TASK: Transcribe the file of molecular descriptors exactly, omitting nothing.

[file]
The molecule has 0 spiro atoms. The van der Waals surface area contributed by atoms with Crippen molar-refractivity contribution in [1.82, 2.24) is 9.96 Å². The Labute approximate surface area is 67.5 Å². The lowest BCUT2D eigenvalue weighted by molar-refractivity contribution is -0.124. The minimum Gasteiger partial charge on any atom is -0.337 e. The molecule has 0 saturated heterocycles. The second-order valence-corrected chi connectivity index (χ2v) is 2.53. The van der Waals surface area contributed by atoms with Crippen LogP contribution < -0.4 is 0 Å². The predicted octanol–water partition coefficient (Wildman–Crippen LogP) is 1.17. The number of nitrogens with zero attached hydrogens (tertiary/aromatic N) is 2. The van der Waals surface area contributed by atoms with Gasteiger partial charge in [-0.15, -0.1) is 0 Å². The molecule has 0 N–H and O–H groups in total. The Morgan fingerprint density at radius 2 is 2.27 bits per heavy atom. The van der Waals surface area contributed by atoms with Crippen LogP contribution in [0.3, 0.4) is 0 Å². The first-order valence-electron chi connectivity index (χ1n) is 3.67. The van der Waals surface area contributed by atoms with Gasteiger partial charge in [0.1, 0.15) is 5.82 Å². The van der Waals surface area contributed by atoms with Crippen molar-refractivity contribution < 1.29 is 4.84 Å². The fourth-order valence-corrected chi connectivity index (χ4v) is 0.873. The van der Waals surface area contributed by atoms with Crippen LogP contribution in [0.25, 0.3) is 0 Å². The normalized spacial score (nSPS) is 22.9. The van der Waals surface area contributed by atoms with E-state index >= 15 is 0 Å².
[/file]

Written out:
The molecule has 0 spiro atoms. The van der Waals surface area contributed by atoms with Crippen molar-refractivity contribution in [1.82, 2.24) is 9.96 Å². The Labute approximate surface area is 67.5 Å². The lowest BCUT2D eigenvalue weighted by molar-refractivity contribution is -0.124. The minimum Gasteiger partial charge on any atom is -0.337 e. The molecule has 0 saturated heterocycles. The second-order valence-corrected chi connectivity index (χ2v) is 2.53. The van der Waals surface area contributed by atoms with Crippen LogP contribution < -0.4 is 0 Å². The predicted octanol–water partition coefficient (Wildman–Crippen LogP) is 1.17. The number of nitrogens with zero attached hydrogens (tertiary/aromatic N) is 2. The van der Waals surface area contributed by atoms with Gasteiger partial charge in [-0.15, -0.1) is 0 Å². The molecule has 0 N–H and O–H groups in total. The Morgan fingerprint density at radius 2 is 2.27 bits per heavy atom. The van der Waals surface area contributed by atoms with Crippen LogP contribution in [0.3, 0.4) is 0 Å². The first-order valence-electron chi connectivity index (χ1n) is 3.67. The van der Waals surface area contributed by atoms with Gasteiger partial charge in [0.1, 0.15) is 5.82 Å². The van der Waals surface area contributed by atoms with Crippen molar-refractivity contribution < 1.29 is 4.84 Å². The fourth-order valence-corrected chi connectivity index (χ4v) is 0.873. The van der Waals surface area contributed by atoms with Crippen LogP contribution in [0.25, 0.3) is 0 Å². The normalized spacial score (nSPS) is 22.9. The van der Waals surface area contributed by atoms with E-state index >= 15 is 0 Å².